So far as concerns Amendment No. 200, the Government also intend to conduct a wide public consultation on drafts of the regulations to be made under Part 3 of the Bill. These are the regulations to be made under Clause 31, which is concerned with adjustment of awards, under Clause 32, which is concerned with consequential adjustment of time limits, and under Clause 33, which is concerned with complaints about grievances. The consultation will ensure that the regulations achieve clarity and are comprehensive without being over-prescriptive. In particular, there will be pre-consultation with such people as the tribunal judiciary, ACAS, employer and employee organisations and employment lawyers.

Therefore, those most affected by the regulations will be made aware of what we have in mind and will have ample opportunity to comment before the regulations take effect. They will be subject to the affirmative resolution procedure. Accordingly, the amendment is unnecessary and I that it and Amendment No. 94 will be withdrawn. Even the threat of the noble Lord, Lord McCarthy, going on about this at some considerable length cannot persuade me to accept the amendment.

Lord Wedderburn of Charlton

My noble friend the Minister is obdurate on this matter. My noble friend Lord McCarthy has been most modest—we all have—in agreeing to group Amendment No. 94, which is about Part 2 of the Bill, with the other amendment, which is about Part 3. There are points that could be made separately but the general point my noble friend made in moving this amendment is surely not answered by saying—the Minister will forgive me if I cannot quote his exact words—that the usual bodies will be consulted. They would include employers organisations; I take it that it will include the CBI, the TUC, the presidents of the tribunals, ACAS and employment lawyers, whoever they may be. There are various employment lawyers organisations, although there are many people who are not in those organisations. That really will not do.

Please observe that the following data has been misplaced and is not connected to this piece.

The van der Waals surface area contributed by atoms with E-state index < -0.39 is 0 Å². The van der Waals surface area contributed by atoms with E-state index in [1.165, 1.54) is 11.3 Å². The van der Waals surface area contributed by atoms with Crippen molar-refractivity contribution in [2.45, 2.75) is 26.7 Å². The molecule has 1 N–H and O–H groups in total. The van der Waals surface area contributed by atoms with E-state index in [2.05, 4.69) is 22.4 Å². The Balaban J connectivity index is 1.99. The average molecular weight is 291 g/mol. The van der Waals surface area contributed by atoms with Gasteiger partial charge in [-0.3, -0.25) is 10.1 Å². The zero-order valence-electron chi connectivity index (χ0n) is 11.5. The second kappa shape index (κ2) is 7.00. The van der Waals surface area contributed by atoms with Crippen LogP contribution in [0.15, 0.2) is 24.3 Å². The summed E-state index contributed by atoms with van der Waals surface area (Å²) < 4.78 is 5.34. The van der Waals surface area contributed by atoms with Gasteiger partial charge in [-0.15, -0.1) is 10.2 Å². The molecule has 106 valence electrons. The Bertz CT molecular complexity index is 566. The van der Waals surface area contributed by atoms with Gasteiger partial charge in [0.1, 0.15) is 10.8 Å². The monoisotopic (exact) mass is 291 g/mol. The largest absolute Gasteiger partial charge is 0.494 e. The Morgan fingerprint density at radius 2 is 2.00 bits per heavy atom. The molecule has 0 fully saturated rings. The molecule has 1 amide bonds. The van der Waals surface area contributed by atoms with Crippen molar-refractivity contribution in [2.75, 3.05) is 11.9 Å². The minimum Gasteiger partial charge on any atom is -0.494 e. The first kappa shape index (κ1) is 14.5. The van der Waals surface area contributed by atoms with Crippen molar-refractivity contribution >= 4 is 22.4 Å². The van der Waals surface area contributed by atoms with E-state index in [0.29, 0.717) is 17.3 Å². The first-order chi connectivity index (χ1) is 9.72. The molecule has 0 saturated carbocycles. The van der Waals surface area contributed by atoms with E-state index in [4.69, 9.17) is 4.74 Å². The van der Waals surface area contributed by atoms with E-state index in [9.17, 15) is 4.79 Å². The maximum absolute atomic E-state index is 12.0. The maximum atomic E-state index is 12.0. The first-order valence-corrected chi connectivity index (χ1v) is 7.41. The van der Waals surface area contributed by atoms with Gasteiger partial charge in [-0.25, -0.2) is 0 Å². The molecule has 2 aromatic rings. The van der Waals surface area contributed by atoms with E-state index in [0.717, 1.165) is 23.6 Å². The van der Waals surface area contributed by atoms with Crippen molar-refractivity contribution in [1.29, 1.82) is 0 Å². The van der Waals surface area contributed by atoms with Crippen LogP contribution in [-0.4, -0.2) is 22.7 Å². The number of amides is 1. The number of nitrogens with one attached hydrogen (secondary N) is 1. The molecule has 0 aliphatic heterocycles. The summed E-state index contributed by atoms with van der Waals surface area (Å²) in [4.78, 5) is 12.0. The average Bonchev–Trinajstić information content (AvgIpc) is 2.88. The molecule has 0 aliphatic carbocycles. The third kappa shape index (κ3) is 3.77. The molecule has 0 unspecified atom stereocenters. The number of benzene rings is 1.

The Bill and the regulations made under Part 2 and Part 3 in particular—I say that because we are allowed to take them together—affect more than 20 million contracts of employment. It implies terms into the 20 million contracts of employment, and we cannot know what the terms are until we see the regulations.

Members of the Committee may be surprised to hear me plead for individuals but I happen to believe that the individual is very important. Employees who have contracts of employment may or may not come to know of what filters down from these grand bodies who have the privilege of being told what is going to happen, but then again they may not. What is the objection to publishing drafts of these regulations widely? That could be done on the Internet, young people—many people—would say. What is the objection to putting them on the Web? Why not? I have only recently come to grips with this new electronic world and I am beginning to understand the advantages of it. I do not suggest that they be put on a chat line or something of that sort but what on earth is the objection to publishing the drafts of the regulations that apply to 20-odd million people? What bureaucratic nonsense is it to say that they will just be given to those grand bodies who may or may not tell Joe in Burnley what his new contract of employment is? I cannot understand the approach from a Government who I thought were in favour of freedom and disclosure of information to people on the legal and other obligations that will rest on them.